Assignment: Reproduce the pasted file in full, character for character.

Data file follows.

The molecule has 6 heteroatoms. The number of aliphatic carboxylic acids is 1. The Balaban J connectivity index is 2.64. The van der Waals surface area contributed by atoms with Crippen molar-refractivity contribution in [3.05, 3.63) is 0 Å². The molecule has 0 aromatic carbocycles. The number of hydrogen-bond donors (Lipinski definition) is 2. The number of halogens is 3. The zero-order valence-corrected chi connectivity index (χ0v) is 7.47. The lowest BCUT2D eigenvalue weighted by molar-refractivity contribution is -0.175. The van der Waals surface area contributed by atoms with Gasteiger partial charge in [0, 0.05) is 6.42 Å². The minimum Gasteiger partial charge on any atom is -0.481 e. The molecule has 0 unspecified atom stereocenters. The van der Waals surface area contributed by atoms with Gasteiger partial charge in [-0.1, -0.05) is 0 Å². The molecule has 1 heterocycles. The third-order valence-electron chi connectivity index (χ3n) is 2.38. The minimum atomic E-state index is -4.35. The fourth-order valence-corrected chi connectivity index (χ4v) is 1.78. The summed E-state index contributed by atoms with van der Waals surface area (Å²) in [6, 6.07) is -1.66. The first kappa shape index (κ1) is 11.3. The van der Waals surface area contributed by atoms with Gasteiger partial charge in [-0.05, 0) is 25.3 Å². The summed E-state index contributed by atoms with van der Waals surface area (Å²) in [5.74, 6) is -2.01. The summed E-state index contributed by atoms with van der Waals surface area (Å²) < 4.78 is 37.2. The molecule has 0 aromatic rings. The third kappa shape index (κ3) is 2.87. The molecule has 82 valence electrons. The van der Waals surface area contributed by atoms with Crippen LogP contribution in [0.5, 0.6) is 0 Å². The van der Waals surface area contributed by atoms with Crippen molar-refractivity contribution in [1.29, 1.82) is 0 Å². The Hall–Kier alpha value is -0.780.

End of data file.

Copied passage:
The molecule has 6 heteroatoms. The number of aliphatic carboxylic acids is 1. The Balaban J connectivity index is 2.64. The van der Waals surface area contributed by atoms with Crippen molar-refractivity contribution in [3.05, 3.63) is 0 Å². The molecule has 0 aromatic carbocycles. The number of hydrogen-bond donors (Lipinski definition) is 2. The number of halogens is 3. The zero-order valence-corrected chi connectivity index (χ0v) is 7.47. The lowest BCUT2D eigenvalue weighted by molar-refractivity contribution is -0.175. The van der Waals surface area contributed by atoms with Gasteiger partial charge in [0, 0.05) is 6.42 Å². The minimum Gasteiger partial charge on any atom is -0.481 e. The molecule has 0 unspecified atom stereocenters. The van der Waals surface area contributed by atoms with Gasteiger partial charge in [-0.1, -0.05) is 0 Å². The molecule has 1 heterocycles. The third-order valence-electron chi connectivity index (χ3n) is 2.38. The minimum atomic E-state index is -4.35. The fourth-order valence-corrected chi connectivity index (χ4v) is 1.78. The summed E-state index contributed by atoms with van der Waals surface area (Å²) in [6, 6.07) is -1.66. The first kappa shape index (κ1) is 11.3. The van der Waals surface area contributed by atoms with Gasteiger partial charge in [-0.05, 0) is 25.3 Å². The summed E-state index contributed by atoms with van der Waals surface area (Å²) in [5.74, 6) is -2.01. The summed E-state index contributed by atoms with van der Waals surface area (Å²) < 4.78 is 37.2. The molecule has 0 aromatic rings. The third kappa shape index (κ3) is 2.87. The molecule has 82 valence electrons. The van der Waals surface area contributed by atoms with Crippen LogP contribution in [0.5, 0.6) is 0 Å². The van der Waals surface area contributed by atoms with Crippen molar-refractivity contribution in [1.29, 1.82) is 0 Å². The Hall–Kier alpha value is -0.780.